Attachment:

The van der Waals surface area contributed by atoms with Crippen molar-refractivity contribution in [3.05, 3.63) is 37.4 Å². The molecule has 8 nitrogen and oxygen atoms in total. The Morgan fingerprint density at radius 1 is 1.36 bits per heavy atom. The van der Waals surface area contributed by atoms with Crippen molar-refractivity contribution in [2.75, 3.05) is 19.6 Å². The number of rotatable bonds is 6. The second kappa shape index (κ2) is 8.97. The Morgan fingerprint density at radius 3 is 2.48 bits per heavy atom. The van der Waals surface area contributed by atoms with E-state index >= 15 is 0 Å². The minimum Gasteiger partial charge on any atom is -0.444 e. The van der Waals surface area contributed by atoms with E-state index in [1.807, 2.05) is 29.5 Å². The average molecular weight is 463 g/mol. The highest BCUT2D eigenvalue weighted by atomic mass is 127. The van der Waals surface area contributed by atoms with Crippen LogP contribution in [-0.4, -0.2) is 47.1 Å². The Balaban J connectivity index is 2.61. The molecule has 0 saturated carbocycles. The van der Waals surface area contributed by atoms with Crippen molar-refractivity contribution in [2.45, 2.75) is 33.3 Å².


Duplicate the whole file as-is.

The van der Waals surface area contributed by atoms with Crippen molar-refractivity contribution in [3.05, 3.63) is 37.4 Å². The molecule has 8 nitrogen and oxygen atoms in total. The Morgan fingerprint density at radius 1 is 1.36 bits per heavy atom. The van der Waals surface area contributed by atoms with Crippen molar-refractivity contribution in [2.75, 3.05) is 19.6 Å². The number of rotatable bonds is 6. The second kappa shape index (κ2) is 8.97. The Morgan fingerprint density at radius 3 is 2.48 bits per heavy atom. The van der Waals surface area contributed by atoms with E-state index >= 15 is 0 Å². The minimum Gasteiger partial charge on any atom is -0.444 e. The van der Waals surface area contributed by atoms with E-state index in [1.807, 2.05) is 29.5 Å². The average molecular weight is 463 g/mol. The highest BCUT2D eigenvalue weighted by atomic mass is 127. The van der Waals surface area contributed by atoms with Crippen LogP contribution in [-0.4, -0.2) is 47.1 Å². The Balaban J connectivity index is 2.61. The molecule has 0 saturated carbocycles. The van der Waals surface area contributed by atoms with Crippen molar-refractivity contribution in [2.45, 2.75) is 33.3 Å².